On Support, Teamwork, and Helping in Difficult Times
I wrote this essay years ago, but have been thinking about the issue alot during these difficult times. As we face this coronavirus crisis, some people are jumping in, working on teams, and really helping and supporting one another. It’s worth it then to think about helping and supporting, and why it is so essential. So I offer this essay which I wrote in different times but which I think is very apt for today.
Why We Offer Help and Support
Ever since I read Edgar Schein’s short book Helping, I have been very attracted to the concept of helping as a central component – even definition – of teamwork. In the book, Schein argues that, “We do not typically think of an effective team as being a group of people who really know how to help each other in the performance of a task, yet that is precisely what good teamwork is –successful reciprocal help.”
Somehow this concept of helping seems to elude most of us. Just as it too often eluded me. Think of the times a nurse will ask a doctor to come to the bedside and be blown off. Or a team mate will make a suggestion or state a concern only to find that no one is listening or that they are dismissed or even dissed. Think of someone working in an office, who notices something and tries to tell a boss, a co-worker that something might be wrong, needed, ignored. Think of a someone who asks for the support of a colleague and doesn’t get it.
It happens every day. Someone asks for help and is ignored or even humiliated or abused for their trouble. People who work with one another are constantly asking for help from those with whom they work — help me fix this, figure out what to do about this, strategize about this, notice this, feel comfortable about doing this, show up for this. (In this era of Coronavirus, we see this day in and day out with those in the highest echelons of power. But more on that in another post.)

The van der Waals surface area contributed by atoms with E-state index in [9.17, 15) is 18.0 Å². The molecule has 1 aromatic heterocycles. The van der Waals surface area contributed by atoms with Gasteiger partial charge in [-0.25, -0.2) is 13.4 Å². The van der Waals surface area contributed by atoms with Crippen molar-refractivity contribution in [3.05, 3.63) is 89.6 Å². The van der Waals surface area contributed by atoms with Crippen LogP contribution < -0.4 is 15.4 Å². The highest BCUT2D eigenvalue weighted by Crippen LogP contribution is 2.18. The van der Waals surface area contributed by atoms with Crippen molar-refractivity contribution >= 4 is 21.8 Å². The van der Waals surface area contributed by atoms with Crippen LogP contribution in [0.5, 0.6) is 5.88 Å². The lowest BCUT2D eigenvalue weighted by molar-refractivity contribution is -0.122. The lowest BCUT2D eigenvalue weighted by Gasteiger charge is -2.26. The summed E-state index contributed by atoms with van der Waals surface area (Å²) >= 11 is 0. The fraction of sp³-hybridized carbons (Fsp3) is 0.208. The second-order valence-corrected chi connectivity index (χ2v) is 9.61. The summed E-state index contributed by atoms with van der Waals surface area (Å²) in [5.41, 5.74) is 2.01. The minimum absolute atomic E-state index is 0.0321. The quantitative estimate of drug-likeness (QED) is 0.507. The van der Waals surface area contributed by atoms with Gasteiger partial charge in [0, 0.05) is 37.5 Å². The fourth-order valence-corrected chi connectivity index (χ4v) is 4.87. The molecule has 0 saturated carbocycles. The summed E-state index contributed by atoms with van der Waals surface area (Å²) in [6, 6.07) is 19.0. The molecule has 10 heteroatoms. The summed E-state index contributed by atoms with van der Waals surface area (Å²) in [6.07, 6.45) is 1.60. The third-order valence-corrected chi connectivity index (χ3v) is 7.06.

Studies on negotiation and conflict resolution tell us that when you ask for help – straight out as in “can you help me?” –it’s hard for people to refuse. So why do so many people fail to get the help they need from people who are supposedly their teammates?
One of the reasons may be that those of us who need help are reluctant to ask for it. Many of us have been taught that asking for help is a sign of weakness. Sometimes people couch their request for help as a challenge or demand. This may stem from the fact that they are so overwhelmed because they need help that they articulate their request in the wrong words or with the wrong tone of voice. Or perhaps the request for help is delivered in the kind of hint /hope style that can invite rejection rather than responsiveness.
Sometimes the problem isn’t on the asking end, but the receiving end. The person who is being asked for help, is more concerned with their status and authority – their own feelings or needs. — than their duty to help. The complexities here are endless but the issue remains the same. Help is being requested and we fail to recognize that the duty of the team member is to provide it.